No, not the New York Marathon. That one was cancelled. Remember? But I didn’t want my training to go to waste. So I signed up for the 9 1/2th Potomac River Run Marathon, a tiny race that no one has ever heard of.
The marathon was set for November 18, so Soren and I drove down to DC on the 17th and met up with friends for a big pasta dinner. The next morning I woke up at 5:30 am and choked down an enormous bowl of oatmeal. Carb loading is the one benefit of marathoning, but I can assure you no one wants oatmeal at 5:30 am. As I was getting ready, I somehow managed to fling one sock into the toilet. Drying the sock made us late, and Soren and I arrived at the start in Carderock, Maryland, mere minutes before the race was set to start.
I barely had time to toss my fleece at Soren and join the small pack at the start line. I was wearing roughly what I had planned to wear for the New York marathon, including a shirt with my name displayed in big black letters across my chest. That may fly in New York where cheering crowds line the streets, but Maryland marathoners opt for more discrete attire. I was the only Potomac River Runner in the pack wearing my name. I felt like a complete idiot. Somewhere in the distance, the Star Spangled Banner began to play. The race director yelled for silence. Then we were off.
I picked this race, in part, because it follows the C&O Canal, a waterway that I wrote about in 2010.
Running alongside the Potomac River, the Chesapeake and Ohio Canal wends its way from Washington, D.C., to the Appalachian Mountains in Western Maryland. In the late 1800s, this 184-mile manmade waterway served as a conduit for freight boats carrying heavy loads of coal, lumber, and grain. Today it’s the centerpiece of a 19,000-acre national park.
I’d written the story without having ever set eyes on the place, and I pictured a bucolic scene — a pretty little stream alongside a packed dirt road lined with mossy trees. Mostly I was right. The path is pretty. As the sun broke through the morning fog, the reds and golds of the fall foliage positively glowed.
What I didn’t realize when I signed up for the marathon was that the course is a tortuous out-and-back and out-and-back, meaning I ran that same stretch of dirt road four times.
The first out-and-back I admired the scenery and cheered for the runners who had already reached the turnaround. The second out-and-back I kept my head down, cursing the pebbly path for being uneven, the trees for all looking the same, and virtual coach Hal Higdon for failing to prepare me for the torture that is long-distance running. Mostly I cursed myself for having the idiot idea to run a marathon. Even Soren got an earful when he failed to produce the Chocolate Dipped Coconut Luna Bar I’d been fantasizing about. I grudgingly took Nutz Over Chocolate, but I hated every bite. See how unhappy my face is? I’m saying, “This is NOT the right one!”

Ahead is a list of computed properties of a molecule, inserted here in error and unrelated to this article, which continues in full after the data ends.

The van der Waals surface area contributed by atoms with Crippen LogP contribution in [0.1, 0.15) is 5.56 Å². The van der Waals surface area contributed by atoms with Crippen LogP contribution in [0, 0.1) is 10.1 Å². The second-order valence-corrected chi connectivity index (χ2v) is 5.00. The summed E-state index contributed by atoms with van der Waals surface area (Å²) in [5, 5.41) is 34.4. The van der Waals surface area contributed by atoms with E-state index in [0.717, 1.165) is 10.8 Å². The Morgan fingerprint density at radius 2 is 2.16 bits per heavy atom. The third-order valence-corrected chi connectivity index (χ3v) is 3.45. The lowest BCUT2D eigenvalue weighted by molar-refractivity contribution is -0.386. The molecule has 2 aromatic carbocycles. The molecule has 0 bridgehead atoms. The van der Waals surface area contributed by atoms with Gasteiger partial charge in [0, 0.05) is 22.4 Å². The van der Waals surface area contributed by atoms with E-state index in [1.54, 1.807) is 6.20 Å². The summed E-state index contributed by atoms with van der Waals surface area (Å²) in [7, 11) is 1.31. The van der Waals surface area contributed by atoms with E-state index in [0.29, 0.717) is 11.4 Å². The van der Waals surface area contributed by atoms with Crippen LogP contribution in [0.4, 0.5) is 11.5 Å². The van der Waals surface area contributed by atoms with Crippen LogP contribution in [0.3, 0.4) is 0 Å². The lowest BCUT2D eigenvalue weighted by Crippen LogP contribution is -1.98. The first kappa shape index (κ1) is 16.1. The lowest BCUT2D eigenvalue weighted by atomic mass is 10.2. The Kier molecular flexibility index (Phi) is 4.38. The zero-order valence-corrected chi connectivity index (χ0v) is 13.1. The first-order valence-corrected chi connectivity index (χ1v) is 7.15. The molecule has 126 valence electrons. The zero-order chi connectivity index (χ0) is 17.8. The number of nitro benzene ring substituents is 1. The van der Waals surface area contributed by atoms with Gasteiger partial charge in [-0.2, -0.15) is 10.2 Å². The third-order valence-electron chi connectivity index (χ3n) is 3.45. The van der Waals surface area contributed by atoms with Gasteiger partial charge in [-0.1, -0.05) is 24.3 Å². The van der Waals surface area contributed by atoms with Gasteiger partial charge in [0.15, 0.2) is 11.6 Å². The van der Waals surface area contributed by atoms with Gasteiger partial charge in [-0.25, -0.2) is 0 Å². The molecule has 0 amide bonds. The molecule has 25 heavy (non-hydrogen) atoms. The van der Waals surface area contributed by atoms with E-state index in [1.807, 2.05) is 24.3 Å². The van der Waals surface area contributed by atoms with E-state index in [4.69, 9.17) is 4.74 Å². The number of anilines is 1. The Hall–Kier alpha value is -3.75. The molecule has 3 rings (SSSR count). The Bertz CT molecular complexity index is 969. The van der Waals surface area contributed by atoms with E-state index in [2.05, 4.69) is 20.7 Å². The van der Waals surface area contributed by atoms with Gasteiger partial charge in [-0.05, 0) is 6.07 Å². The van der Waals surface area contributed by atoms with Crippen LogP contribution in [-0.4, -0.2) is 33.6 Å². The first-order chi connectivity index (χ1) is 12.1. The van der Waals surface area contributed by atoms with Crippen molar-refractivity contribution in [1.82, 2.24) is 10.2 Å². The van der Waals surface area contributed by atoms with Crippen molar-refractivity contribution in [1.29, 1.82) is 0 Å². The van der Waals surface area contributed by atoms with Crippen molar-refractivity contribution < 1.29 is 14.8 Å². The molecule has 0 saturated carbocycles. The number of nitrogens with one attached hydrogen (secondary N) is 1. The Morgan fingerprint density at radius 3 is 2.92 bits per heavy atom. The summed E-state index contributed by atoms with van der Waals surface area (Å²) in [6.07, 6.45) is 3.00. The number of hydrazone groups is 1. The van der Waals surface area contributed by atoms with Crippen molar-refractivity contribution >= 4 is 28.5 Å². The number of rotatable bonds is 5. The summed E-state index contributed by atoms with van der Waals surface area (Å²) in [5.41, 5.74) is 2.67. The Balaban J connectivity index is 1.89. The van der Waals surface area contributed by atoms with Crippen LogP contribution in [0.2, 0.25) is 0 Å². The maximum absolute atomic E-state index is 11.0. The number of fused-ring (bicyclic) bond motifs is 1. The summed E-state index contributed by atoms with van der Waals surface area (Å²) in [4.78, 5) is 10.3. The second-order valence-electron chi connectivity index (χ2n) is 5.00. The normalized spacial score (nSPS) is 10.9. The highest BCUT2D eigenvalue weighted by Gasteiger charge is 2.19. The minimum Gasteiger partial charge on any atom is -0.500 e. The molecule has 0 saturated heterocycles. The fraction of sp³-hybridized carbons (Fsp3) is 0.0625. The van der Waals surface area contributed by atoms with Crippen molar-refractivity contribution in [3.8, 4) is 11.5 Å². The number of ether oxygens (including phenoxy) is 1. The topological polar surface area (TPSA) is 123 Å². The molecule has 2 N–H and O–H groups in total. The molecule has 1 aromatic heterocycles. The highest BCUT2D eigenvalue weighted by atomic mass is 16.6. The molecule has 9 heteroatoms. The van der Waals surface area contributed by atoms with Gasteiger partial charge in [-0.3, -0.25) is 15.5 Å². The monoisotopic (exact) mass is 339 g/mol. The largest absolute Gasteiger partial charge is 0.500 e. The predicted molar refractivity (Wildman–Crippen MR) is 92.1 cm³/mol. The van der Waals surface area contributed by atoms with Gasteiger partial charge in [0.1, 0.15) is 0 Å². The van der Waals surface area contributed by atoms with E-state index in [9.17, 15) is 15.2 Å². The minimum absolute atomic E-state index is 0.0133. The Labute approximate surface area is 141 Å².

On the upside, the trail was blessedly flat. And the weather couldn’t have been better — a balmy 50 degrees.
Still, by the time I hit the final four miles, I was wrecked. The route was devoid of mile markers or landmarks so I had no idea how many miles were left. My slow running became interspersed with long stretches of fast walking. Somewhere around mile 24, I began to sob uncontrollably. It was dark days, my friends. Dark indeed.
Finally I saw a friendly face, a Team in Training coach who had been cheering for me earlier in the race. “You’re about 15 seconds from being able to see the finish line,” he said. Such beautiful words. I sped up, crossed the finish line, grabbed my medal, and burst into tears. Notice a trend?
We were neck and neck for most of the race, but he pulled away at the end and finished a full 15 minutes ahead of me. And then he waited around so he could give me my medal. How sweet is that?
Eventually I hobbled to the car and we headed back to Soren’s dad’s apartment so I could shower and recuperate. A couple of hours later I was feeling well enough to stuff my face with Bolivian food. (There are so many Bolivians in Arlington, some people call it Little Cochabamba). We went to Tutto Bene, a Bolivian restaurant that masquerades as an Italian restaurant. Salteñas!!
After dinner, Soren and I drove back to Brooklyn. Then he pried me from the car and helped me hobble up the stairs. It took me a week to recover, but I’m already thinking about a second marathon. I still want to race New York City. The marathon organizers haven’t yet decided how to handle the cancellation. At this point, I think it’s safe to assume the race won’t be rescheduled, but no one knows if this year’s participants will get guaranteed entry to next year’s race. I hope so. ‘Cause next year I’ll be in it to win it. And by ‘win it’ I mean not cry.
Thank you to everyone who donated and sent encouraging emails. Thanks to my DC friends to came out on Saturday to help me carbo load, and a huge thanks to the awesome people who showed up on Sunday to see me race (especially Henry and Charlotte, who made a really a cool sign). You rock.
Of course, the biggest thank you of all goes to this guy. He may not accompany me on my early morning runs (or afternoon runs, or evening runs), but he is an amazing one-man support team nonetheless.